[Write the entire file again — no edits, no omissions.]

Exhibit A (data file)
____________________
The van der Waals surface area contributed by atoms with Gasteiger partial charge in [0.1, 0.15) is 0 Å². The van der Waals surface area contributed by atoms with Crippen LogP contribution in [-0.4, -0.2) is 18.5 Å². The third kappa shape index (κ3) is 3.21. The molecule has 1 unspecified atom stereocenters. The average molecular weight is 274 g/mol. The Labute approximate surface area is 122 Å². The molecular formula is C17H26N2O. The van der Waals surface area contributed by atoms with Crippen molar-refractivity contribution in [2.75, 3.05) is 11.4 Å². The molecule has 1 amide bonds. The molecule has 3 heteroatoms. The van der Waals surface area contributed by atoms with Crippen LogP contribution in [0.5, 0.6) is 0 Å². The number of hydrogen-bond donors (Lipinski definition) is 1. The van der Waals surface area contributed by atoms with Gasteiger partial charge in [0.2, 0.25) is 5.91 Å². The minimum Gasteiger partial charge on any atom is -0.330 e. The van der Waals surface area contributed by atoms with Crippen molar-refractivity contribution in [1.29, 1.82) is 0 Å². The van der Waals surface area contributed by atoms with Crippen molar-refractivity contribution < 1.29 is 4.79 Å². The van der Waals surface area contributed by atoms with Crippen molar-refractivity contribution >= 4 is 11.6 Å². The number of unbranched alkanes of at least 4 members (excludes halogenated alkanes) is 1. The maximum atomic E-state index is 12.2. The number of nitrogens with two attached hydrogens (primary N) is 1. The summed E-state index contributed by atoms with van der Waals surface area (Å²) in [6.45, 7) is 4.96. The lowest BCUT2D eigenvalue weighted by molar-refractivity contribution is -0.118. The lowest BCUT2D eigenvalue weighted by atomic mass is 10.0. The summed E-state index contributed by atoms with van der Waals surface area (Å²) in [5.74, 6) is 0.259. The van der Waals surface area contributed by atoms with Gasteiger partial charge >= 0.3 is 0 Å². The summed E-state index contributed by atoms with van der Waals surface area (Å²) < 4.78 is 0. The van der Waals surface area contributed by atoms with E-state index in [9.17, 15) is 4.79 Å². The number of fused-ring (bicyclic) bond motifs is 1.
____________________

The van der Waals surface area contributed by atoms with Gasteiger partial charge in [0.1, 0.15) is 0 Å². The van der Waals surface area contributed by atoms with Crippen LogP contribution in [-0.4, -0.2) is 18.5 Å². The third kappa shape index (κ3) is 3.21. The molecule has 1 unspecified atom stereocenters. The average molecular weight is 274 g/mol. The Labute approximate surface area is 122 Å². The molecular formula is C17H26N2O. The van der Waals surface area contributed by atoms with Crippen molar-refractivity contribution in [2.75, 3.05) is 11.4 Å². The molecule has 1 amide bonds. The molecule has 3 heteroatoms. The van der Waals surface area contributed by atoms with Crippen LogP contribution in [0.5, 0.6) is 0 Å². The number of hydrogen-bond donors (Lipinski definition) is 1. The van der Waals surface area contributed by atoms with Gasteiger partial charge in [0.2, 0.25) is 5.91 Å². The minimum Gasteiger partial charge on any atom is -0.330 e. The van der Waals surface area contributed by atoms with Crippen molar-refractivity contribution in [1.29, 1.82) is 0 Å². The van der Waals surface area contributed by atoms with Crippen molar-refractivity contribution < 1.29 is 4.79 Å². The van der Waals surface area contributed by atoms with Crippen molar-refractivity contribution >= 4 is 11.6 Å². The number of unbranched alkanes of at least 4 members (excludes halogenated alkanes) is 1. The maximum atomic E-state index is 12.2. The number of nitrogens with two attached hydrogens (primary N) is 1. The summed E-state index contributed by atoms with van der Waals surface area (Å²) in [6.45, 7) is 4.96. The lowest BCUT2D eigenvalue weighted by molar-refractivity contribution is -0.118. The lowest BCUT2D eigenvalue weighted by atomic mass is 10.0. The summed E-state index contributed by atoms with van der Waals surface area (Å²) in [5.74, 6) is 0.259. The van der Waals surface area contributed by atoms with Gasteiger partial charge >= 0.3 is 0 Å². The summed E-state index contributed by atoms with van der Waals surface area (Å²) < 4.78 is 0. The van der Waals surface area contributed by atoms with E-state index in [9.17, 15) is 4.79 Å². The number of fused-ring (bicyclic) bond motifs is 1.